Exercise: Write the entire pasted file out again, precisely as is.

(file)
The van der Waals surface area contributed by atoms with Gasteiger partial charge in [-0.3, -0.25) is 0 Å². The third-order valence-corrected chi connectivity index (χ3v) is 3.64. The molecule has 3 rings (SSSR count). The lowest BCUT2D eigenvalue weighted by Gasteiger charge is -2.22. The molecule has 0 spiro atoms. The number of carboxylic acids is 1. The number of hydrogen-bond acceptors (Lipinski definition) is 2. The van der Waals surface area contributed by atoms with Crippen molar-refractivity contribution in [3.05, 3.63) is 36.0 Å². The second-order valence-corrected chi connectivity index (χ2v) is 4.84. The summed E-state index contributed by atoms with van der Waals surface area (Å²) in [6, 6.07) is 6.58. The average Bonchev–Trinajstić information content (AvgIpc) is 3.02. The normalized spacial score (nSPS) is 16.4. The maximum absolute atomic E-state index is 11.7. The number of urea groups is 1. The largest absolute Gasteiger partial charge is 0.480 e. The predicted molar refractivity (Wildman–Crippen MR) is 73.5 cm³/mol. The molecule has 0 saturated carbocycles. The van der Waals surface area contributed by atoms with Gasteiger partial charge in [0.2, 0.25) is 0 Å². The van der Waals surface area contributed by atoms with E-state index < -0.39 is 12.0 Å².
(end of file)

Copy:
The van der Waals surface area contributed by atoms with Gasteiger partial charge in [-0.3, -0.25) is 0 Å². The third-order valence-corrected chi connectivity index (χ3v) is 3.64. The molecule has 3 rings (SSSR count). The lowest BCUT2D eigenvalue weighted by Gasteiger charge is -2.22. The molecule has 0 spiro atoms. The number of carboxylic acids is 1. The number of hydrogen-bond acceptors (Lipinski definition) is 2. The van der Waals surface area contributed by atoms with Crippen molar-refractivity contribution in [3.05, 3.63) is 36.0 Å². The second-order valence-corrected chi connectivity index (χ2v) is 4.84. The summed E-state index contributed by atoms with van der Waals surface area (Å²) in [6, 6.07) is 6.58. The average Bonchev–Trinajstić information content (AvgIpc) is 3.02. The normalized spacial score (nSPS) is 16.4. The maximum absolute atomic E-state index is 11.7. The number of urea groups is 1. The largest absolute Gasteiger partial charge is 0.480 e. The predicted molar refractivity (Wildman–Crippen MR) is 73.5 cm³/mol. The molecule has 0 saturated carbocycles. The van der Waals surface area contributed by atoms with Gasteiger partial charge in [0.2, 0.25) is 0 Å². The van der Waals surface area contributed by atoms with E-state index < -0.39 is 12.0 Å².